A little over three months ago, my husband of 13 years told me that he wasn’t happy anymore and wanted a divorce.
As anyone who loves their husband and is building a family with him would be, I was shattered. Heartbroken. Shocked. Blindsided.
But what transpired over the last 90 days has left me sadder and more shocked than the moment he first told me he fell out of love with me years ago — even though he never said anything other than maybe I should go to the gym. It’s left me sadder and more shocked than him admitting he’d been involved in emotional relationships with women at work for years. It’s left me sadder and more shocked than when he told me he couldn’t have sex with me without actively watching porn, because he had no sexual or emotional attraction to me left anymore.
What I’ve learned in the last 90 days is that the person I loved for 17 years was a stranger to me. And that’s the most crushing part of all of this.
I knew we had problems in our marriage — problems that I now know we should have addressed long ago. But what marriage doesn’t have its challenges? And yes, I knew I wasn’t getting everything I needed; but I didn’t know that he wasn’t getting what he needed, either.
I believed he was happy. I believed we were happy. I believed we had a good life.
What I didn’t believe is that the person I loved for nearly two decades could ever do the things I’ve seen him do in the last 90 days.
I’ve caught the person whom I trusted with every piece of advice I’ve needed these last 17 years in a web of lies. Lies that he then covered up with more lies.
I’ve seen the person who was my rock squirm cowardly out of shame and fear at the mere mention of the woman’s name I discovered him texting thousands of times.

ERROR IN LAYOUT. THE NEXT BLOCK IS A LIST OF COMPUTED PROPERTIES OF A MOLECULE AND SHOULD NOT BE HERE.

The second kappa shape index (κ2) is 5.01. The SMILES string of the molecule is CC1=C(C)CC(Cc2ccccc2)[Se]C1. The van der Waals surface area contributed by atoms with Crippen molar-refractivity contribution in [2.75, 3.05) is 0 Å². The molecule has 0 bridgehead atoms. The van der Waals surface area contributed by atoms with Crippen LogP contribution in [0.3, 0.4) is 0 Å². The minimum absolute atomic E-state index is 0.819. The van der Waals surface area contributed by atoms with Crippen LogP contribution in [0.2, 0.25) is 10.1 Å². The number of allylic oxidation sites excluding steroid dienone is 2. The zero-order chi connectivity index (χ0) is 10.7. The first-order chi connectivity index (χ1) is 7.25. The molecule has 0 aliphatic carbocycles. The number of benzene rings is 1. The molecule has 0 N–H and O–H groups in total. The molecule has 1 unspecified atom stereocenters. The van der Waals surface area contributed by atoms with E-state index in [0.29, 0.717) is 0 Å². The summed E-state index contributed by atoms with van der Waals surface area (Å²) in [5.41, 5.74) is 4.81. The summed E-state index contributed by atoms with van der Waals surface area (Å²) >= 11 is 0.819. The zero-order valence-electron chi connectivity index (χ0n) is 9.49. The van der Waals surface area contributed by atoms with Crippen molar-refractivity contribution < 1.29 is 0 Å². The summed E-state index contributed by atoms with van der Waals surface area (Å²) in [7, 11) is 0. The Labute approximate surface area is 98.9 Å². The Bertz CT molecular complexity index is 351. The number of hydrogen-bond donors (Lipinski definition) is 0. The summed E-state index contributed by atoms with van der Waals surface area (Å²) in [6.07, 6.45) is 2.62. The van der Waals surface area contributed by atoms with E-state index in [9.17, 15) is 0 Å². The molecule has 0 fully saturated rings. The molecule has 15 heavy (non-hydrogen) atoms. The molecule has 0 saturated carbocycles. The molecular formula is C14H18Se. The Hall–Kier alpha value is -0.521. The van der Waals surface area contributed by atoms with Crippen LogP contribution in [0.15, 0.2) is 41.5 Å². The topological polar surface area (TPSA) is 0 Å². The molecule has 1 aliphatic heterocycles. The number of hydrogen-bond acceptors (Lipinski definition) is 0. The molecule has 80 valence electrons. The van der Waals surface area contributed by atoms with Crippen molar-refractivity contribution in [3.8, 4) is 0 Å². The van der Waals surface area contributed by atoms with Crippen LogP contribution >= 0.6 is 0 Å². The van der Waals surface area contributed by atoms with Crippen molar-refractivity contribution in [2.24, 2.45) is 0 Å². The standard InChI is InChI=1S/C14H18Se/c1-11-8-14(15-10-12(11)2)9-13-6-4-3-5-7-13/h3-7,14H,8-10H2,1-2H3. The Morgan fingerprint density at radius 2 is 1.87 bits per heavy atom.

I’ve caught the person who gave me my two children say things to them to make it look like I’m trying to keep them from him.
There are so many painful little details that add up to the main struggle I now face every day; which is that the man I loved — the man who until recently still made my heart swell, even if I’d forgotten how to show him and tell him — was not who I thought he was at all. I laid in bed next to a stranger every night; the ghost of a man I met 17 years ago. A person who I didn’t believe would ever be capable of kicking me while I was down. A person who I believed respected me and our family enough to come to me instead of stepping outside of our marriage.
I find myself mourning so much more these days than just the relationship I thought we had three months ago. I’m mourning a past I loved. I’m mourning the future that I thought I’d have with my family. I’m mourning the idea that the person I thought I loved was really a stranger.
But maybe he wasn’t the only one.
Maybe I’m a ghost of the girl I was 17 years ago, too; a stranger to myself. And maybe that’s the saddest part.
Where had I gone that I could be that disconnected? Who had I become that I could allow this to happen to me, and to him, and to us?
While I don’t believe I’m to blame for all of this, I do accept responsibility for allowing it to happen. And I believe that first step in healing myself will be trying to go back in time to find the girl I was before the long fade into becoming the person who could allow this thing to happen.
I can accept that I’ll never know my husband again, but I won’t accept being a stranger to myself any longer. That much I know for sure.